“The other thing we really focused on was how we designed the solution,” he continued. “We didn’t design Quore for the owners, the regional managers or the executives. We designed it for the engineers, the room attendants, the front desk agents, because they’re the people using the software. We wanted to make sure it worked really well for them because if they used it and understood it, then the guys at the top would benefit from that and be able to get great information out of it so they could make better decisions.”
Frentz noted that InterMountain uses Quore, but the company had tried other technology solutions before that. “Every other technology solution prior to Quore looked like spreadsheets on the screen; they didn’t embrace mobile at all. It was work orders in a spreadsheet,” he said. “Quore was the first to get away from that, and redevelop the whole interface to look like something familiar by using apps. They embraced mobile technology.”
Of course, it was pure luck that InterMountain knew about Quore to begin with. When the technology company was still in its infancy, Schaedle attended the London Olympics, where he met the wife of Dewey Weaver, InterMountain’s owner, at a luncheon. As it usually does, small talk turned to business and “all of a sudden she elbows Dewey,” said Schaedle. “He listened to me for two minutes and said I’ll have someone call you. Two days after we got back from London, I get a call from one of his asset managers. I convinced him to see a presentation, and after I presented to him and some of his operations people, within a month we were off to the races. They had been using a competitive product for several years, and it was ingrained in their culture, but they just loved how Quore was designed, how it functioned and how we used mobile devices.”
While accountability is what Frentz sees as Quore’s biggest benefit for InterMountain, he also noted the advantages of the platform from a day-to-day perspective. “The associates really enjoy using Quore. It’s instantly familiar to them. It’s a system and process they’re used to using now with their smartphones,” he said, adding that the notification piece enables requests to be sent to the appropriate person or department. “We can track that over time, how long did it take us to fix that. At the property level, from a GM’s perspective, that’s extremely powerful to be able to see how are we doing on responding to guests. GMs are judged in large part on guest satisfaction,” he said. “There is a direct correlation between guest satisfaction and how responsive we are to them. Quore ensures we’re responsive and if we’re not, that’s trackable; we can see that at a hotel and department level.”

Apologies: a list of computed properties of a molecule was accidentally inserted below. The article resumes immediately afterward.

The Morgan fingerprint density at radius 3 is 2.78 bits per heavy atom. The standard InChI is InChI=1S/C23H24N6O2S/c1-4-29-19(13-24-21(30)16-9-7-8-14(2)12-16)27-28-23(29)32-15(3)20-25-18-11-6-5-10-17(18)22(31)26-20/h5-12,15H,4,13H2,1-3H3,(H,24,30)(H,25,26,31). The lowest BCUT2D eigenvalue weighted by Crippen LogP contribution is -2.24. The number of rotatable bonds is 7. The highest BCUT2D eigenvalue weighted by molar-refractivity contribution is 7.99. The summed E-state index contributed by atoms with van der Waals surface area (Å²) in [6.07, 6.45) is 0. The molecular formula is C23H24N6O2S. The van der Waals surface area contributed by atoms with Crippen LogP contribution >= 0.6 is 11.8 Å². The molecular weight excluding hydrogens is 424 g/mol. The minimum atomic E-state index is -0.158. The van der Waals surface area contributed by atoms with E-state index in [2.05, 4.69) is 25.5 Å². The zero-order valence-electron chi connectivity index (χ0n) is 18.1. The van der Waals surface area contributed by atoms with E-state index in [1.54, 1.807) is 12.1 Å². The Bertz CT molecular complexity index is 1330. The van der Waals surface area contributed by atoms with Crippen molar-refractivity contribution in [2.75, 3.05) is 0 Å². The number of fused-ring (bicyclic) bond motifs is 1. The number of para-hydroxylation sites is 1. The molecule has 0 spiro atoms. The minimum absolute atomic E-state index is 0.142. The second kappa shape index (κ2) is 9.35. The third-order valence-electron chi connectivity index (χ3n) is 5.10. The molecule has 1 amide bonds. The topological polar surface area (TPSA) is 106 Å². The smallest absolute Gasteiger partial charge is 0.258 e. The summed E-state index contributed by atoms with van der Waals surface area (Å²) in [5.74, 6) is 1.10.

For instance, one property in InterMountain’s portfolio logged a large amount of guest complaints about the quality of mattresses. “We were able to quantify that, go back and say we have issues, here’s the evidence, and we were able to replace those at no cost,” said Frentz. Quore flagged the trend and, because the inventory was also stored, let the company know that the mattresses were still under warranty, saving the property thousands of dollars.
“The preventative maintenance is also very powerful because we can dictate it at a corporate level, what preventative maintenance programs will be at every hotel, and then track those to be sure they’re being done,” added Frentz. “PM is hugely important. If we’re not taking care of that HVAC unit that costs a hundred thousand dollars, if we’re not replacing the filters and the belts and everything we’re supposed to do, we are lessening the life of that unit and that can be hugely costly to an ownership group.” HB